Scottish War Blinded tells us about an upcoming exhibition that documents the charity’s formation in response to the devastating effects of early chemical warfare
Scottish War Blinded is a charity which was born out of the need to help servicemen during the First World War. Brutal weapons such as mustard gas were being used on a large scale for the first time, with the result that a number of returning soldiers were in need of support with life-changing visual impairments.
Royal Blind set about addressing this need by establishing a sister organisation in 1915, Scottish War Blinded, to provide rehabilitation, vocational training and social opportunities from a base at Newington House. Almost a hundred years on, though its close links Royal Blind remain as strong as ever, Scottish War Blinded’s aims and facilities have become ever more ambitious.
New lease of life
It now provides access to comprehensive outreach services across Scotland and runs the award-winning Linburn Centre, where the charity’s members can try their hand at a huge assortment of activities, ranging from woodwork, art and computer skills to white water rafting, gliding and even tank driving.
The outreach services and activities offered at the Linburn Centre are hugely appreciated by members such as Derek McDonald, who comments, “Since becoming a member of Scottish War Blinded, I have discovered a new lease of life by taking part in white water rafting, gliding and 4×4 driving. I also enjoy the wide range of social opportunities throughout the year as well as establishing new friendships at the Linburn Centre.”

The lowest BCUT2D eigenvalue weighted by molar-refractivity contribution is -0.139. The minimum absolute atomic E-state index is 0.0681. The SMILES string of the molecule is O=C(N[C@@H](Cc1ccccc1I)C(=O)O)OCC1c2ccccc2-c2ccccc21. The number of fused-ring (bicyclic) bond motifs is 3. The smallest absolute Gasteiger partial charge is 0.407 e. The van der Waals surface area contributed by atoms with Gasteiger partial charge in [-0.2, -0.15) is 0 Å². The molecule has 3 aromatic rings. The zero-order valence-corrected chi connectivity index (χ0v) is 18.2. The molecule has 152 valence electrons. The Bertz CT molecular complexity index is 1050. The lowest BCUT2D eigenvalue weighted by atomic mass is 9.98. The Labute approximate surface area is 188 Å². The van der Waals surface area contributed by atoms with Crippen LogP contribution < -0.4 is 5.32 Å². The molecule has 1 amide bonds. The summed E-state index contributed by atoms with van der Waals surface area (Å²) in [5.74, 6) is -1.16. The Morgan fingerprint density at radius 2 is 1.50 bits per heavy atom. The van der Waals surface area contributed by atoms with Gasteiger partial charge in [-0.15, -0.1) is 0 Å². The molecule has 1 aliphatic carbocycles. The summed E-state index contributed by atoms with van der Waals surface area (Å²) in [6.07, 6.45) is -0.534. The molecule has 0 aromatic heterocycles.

The charity provides free support to Scottish former members of the Armed Forces who have lost their sight in war, as well as those who have lost their sight subsequently. Age is no restriction, with current members serving in conflicts from World War Two to Afghanistan.
What Scottish War Blinded can offer has changed a great deal since its formation, but it has never forgotten the terrible conflict that led to its creation. From 10th – 15th November, the charity’s exhibition, ‘Silhouettes in the Fog and Guiding Lights’ will be shown at Edinburgh’s Central Library.
The exhibition describes the development of chemical warfare in WWI and trauma care on the Western Front, as well as attitudinal changes in the UK and the rehabilitation and training provided to blinded soldiers by Scottish War Blinded. The space also an area dedicated to the Scottish War Blinded’s World War One Remembered project, based on stories from the relatives of individuals who served during the Great War, plus a WWI-inspired art exhibition produced by members of the Linburn Centre. An accompanying audio guide developed by Imagineear will provide engaging information for general visitors and essential guidance for visitors with visual impairments.
The ‘Silhouettes in the Fog and Guiding Lights’ exhibition is currently running at Edinburgh Central Library until Saturday 22nd November; further information can be found here; for more details about Scottish War Blinded, contact 0131 229 1456 or visit www.royalblind.org/scottish-war-blinded